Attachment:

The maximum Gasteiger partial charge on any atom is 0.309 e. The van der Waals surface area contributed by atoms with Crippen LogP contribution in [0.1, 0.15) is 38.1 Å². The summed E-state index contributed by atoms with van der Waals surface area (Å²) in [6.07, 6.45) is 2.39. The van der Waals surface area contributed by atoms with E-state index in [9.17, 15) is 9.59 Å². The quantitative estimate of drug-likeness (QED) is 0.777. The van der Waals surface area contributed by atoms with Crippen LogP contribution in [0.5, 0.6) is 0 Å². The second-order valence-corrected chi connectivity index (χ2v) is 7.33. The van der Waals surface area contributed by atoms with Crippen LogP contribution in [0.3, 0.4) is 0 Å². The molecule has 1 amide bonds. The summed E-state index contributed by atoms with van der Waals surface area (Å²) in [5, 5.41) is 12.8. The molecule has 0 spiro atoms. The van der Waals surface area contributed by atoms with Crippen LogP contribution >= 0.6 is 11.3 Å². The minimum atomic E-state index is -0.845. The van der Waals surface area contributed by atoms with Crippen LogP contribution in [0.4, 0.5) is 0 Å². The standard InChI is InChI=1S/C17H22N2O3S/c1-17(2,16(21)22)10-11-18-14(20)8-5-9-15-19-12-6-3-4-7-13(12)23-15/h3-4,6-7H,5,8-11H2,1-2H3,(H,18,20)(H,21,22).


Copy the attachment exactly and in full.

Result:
The maximum Gasteiger partial charge on any atom is 0.309 e. The van der Waals surface area contributed by atoms with Crippen LogP contribution in [0.1, 0.15) is 38.1 Å². The summed E-state index contributed by atoms with van der Waals surface area (Å²) in [6.07, 6.45) is 2.39. The van der Waals surface area contributed by atoms with E-state index in [9.17, 15) is 9.59 Å². The quantitative estimate of drug-likeness (QED) is 0.777. The van der Waals surface area contributed by atoms with Crippen LogP contribution in [0.5, 0.6) is 0 Å². The second-order valence-corrected chi connectivity index (χ2v) is 7.33. The van der Waals surface area contributed by atoms with Crippen LogP contribution in [0.3, 0.4) is 0 Å². The molecule has 1 amide bonds. The summed E-state index contributed by atoms with van der Waals surface area (Å²) in [5, 5.41) is 12.8. The molecule has 0 spiro atoms. The van der Waals surface area contributed by atoms with Crippen LogP contribution >= 0.6 is 11.3 Å². The minimum atomic E-state index is -0.845. The van der Waals surface area contributed by atoms with Crippen LogP contribution in [0.4, 0.5) is 0 Å². The standard InChI is InChI=1S/C17H22N2O3S/c1-17(2,16(21)22)10-11-18-14(20)8-5-9-15-19-12-6-3-4-7-13(12)23-15/h3-4,6-7H,5,8-11H2,1-2H3,(H,18,20)(H,21,22).